While governments are racing to meet energy independence and climate goals, 2022 is set to be a record-low year for investment activity in a critically important renewable energy technology: offshore wind.
To date in 2022, only around 800 MW (0.8 GW) of electricity generation capacity across a handful of small projects has reached a final investment decision (FID), – the point at which major financial commitments are made. This is according to an analysis published in today’s Global Market Overview report from leading offshore wind intelligence providers, 4C Offshore. They add that, between 2015-2021, the average annual FID rate has been six times that number, nearly 5 GW per year.
On a positive note, the report states that 2022 has been a record-high year for exclusive offshore wind site allocations. Governments across the globe awarded a total of 72.5 GW of project development rights to offshore wind developers. That number has more than tripled since last year and is well above the previous 6-year average of 10 GW. In addition, floating offshore wind made a significant entry in 2022, accounting for more than half of all capacity awarded (40 GW).
Most of the projects to be installed on sites awarded this year will not produce electricity until the 2030s. The average development cycle time from site award to first power is approximately 8 years.
Project development and FID delays have been caused by a combination of factors, including slow permitting, delays in offtake auctions, supply chain bottlenecks, and extended negotiations with the supply chain due to price uncertainties. Developers are struggling to keep projects that have not yet secured financing profitable in the face of rising investment and debt costs.
“Developers typically secure offtake contracts (issued by power buyers) before the project costs are fully nailed down. As a result, there is a window of time in which projects are exposed to rising costs of procuring equipment, services, and financing. If the price escalation clauses in the offtake contract are insufficient to meet the increasing investment and debt costs, then the project’s profitability deteriorates,” explains Richard Aukland, Director of Research at 4C Offshore.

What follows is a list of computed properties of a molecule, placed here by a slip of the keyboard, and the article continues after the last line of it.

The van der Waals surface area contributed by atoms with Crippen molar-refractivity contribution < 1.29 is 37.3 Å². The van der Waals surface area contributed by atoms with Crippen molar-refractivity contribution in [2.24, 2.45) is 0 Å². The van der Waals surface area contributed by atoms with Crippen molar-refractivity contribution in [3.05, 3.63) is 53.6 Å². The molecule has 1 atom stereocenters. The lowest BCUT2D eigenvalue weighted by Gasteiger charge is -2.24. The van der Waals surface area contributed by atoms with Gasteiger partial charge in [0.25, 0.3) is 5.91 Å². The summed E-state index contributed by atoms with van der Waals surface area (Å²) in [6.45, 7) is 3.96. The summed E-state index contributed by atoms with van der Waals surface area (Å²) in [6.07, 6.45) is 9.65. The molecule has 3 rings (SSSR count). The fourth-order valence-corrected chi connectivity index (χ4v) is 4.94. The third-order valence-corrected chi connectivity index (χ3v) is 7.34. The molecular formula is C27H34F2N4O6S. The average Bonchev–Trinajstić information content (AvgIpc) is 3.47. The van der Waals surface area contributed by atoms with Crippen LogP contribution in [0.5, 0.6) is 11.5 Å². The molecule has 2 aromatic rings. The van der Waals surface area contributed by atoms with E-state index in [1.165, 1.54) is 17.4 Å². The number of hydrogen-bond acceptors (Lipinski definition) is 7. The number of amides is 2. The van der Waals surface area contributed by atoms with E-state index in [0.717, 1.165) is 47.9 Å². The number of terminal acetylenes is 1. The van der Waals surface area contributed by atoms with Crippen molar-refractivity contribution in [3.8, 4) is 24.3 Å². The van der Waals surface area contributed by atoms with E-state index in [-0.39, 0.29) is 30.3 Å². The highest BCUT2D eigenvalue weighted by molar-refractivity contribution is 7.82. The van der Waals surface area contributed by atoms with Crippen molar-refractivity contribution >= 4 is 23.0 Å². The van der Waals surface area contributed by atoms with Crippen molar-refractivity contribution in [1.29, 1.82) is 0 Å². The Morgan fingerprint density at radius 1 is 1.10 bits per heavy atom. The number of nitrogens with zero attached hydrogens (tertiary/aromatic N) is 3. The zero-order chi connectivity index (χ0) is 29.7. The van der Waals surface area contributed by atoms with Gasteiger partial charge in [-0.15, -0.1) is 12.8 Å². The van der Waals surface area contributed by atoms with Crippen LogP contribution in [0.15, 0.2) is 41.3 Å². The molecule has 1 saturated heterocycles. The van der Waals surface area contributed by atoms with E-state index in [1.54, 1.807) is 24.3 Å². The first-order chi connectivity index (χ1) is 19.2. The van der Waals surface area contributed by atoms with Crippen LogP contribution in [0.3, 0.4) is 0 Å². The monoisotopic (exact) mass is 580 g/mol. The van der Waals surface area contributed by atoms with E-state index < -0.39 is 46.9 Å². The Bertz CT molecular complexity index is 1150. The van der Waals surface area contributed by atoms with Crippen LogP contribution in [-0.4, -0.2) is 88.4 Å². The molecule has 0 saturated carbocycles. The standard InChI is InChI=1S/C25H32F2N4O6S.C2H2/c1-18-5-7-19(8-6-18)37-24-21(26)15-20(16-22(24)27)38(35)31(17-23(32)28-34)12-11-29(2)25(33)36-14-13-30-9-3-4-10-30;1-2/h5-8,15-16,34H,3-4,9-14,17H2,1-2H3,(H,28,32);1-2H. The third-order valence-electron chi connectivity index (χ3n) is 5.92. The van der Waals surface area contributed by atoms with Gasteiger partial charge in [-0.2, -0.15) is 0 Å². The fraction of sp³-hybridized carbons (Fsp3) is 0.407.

Consequently, the pinch point in supply-demand for 2024-2025, which 4C Offshore highlighted in previous vessel forecasts, has now materialised. Increasingly, projects have been pushed back by up to 2 years, flattening demand, and developers are trying to secure installation capacity earlier. One key supplier is bidding on projects in 2026/2027, even before the final design of projects is known.
Developers are also recording significant earnings increases (year-on-year) due to high power prices and are standing by forecasted earnings. But volatility works both ways. The combination of construction delays, weak wind speeds, and price differentials has left several developers in exposed hedging positions, resulting in the need to buy back power at high market prices.
“2022 has been a mixed year for offshore wind,” says Ivar Slengesol, Vice President New Energy Solutions at TGS, 4C’s parent company. “In the near term, project delays are slowing the offshore wind build-out and obscuring the visibility for the supply chain. One consequence of inflationary pressures and rising costs of debt is that governments will have to accept higher power prices in lease auctions going forward. By contrast, this year’s impressive jump in site awards is very good news. This demonstrates broad support for offshore wind and bodes well for the industry in a longer perspective.”